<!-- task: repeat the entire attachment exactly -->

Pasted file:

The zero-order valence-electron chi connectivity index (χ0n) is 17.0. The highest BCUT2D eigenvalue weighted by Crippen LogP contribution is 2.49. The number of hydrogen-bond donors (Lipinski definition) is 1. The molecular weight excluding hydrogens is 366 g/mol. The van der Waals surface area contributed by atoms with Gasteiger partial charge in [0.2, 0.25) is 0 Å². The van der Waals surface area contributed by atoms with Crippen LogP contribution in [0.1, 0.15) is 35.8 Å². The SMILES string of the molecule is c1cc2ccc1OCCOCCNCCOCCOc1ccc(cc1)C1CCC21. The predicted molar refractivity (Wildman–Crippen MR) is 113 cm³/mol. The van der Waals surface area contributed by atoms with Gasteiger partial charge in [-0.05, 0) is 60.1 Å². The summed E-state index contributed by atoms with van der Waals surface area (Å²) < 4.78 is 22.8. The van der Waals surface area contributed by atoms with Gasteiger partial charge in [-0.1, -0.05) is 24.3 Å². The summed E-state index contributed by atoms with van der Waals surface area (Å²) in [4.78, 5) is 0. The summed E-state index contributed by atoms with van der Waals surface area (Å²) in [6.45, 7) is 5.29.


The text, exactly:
The zero-order valence-electron chi connectivity index (χ0n) is 17.0. The highest BCUT2D eigenvalue weighted by Crippen LogP contribution is 2.49. The number of hydrogen-bond donors (Lipinski definition) is 1. The molecular weight excluding hydrogens is 366 g/mol. The van der Waals surface area contributed by atoms with Gasteiger partial charge in [0.2, 0.25) is 0 Å². The van der Waals surface area contributed by atoms with Crippen LogP contribution in [0.1, 0.15) is 35.8 Å². The SMILES string of the molecule is c1cc2ccc1OCCOCCNCCOCCOc1ccc(cc1)C1CCC21. The predicted molar refractivity (Wildman–Crippen MR) is 113 cm³/mol. The van der Waals surface area contributed by atoms with Gasteiger partial charge in [-0.05, 0) is 60.1 Å². The summed E-state index contributed by atoms with van der Waals surface area (Å²) < 4.78 is 22.8. The van der Waals surface area contributed by atoms with Gasteiger partial charge in [-0.1, -0.05) is 24.3 Å². The summed E-state index contributed by atoms with van der Waals surface area (Å²) in [4.78, 5) is 0. The summed E-state index contributed by atoms with van der Waals surface area (Å²) in [6.45, 7) is 5.29.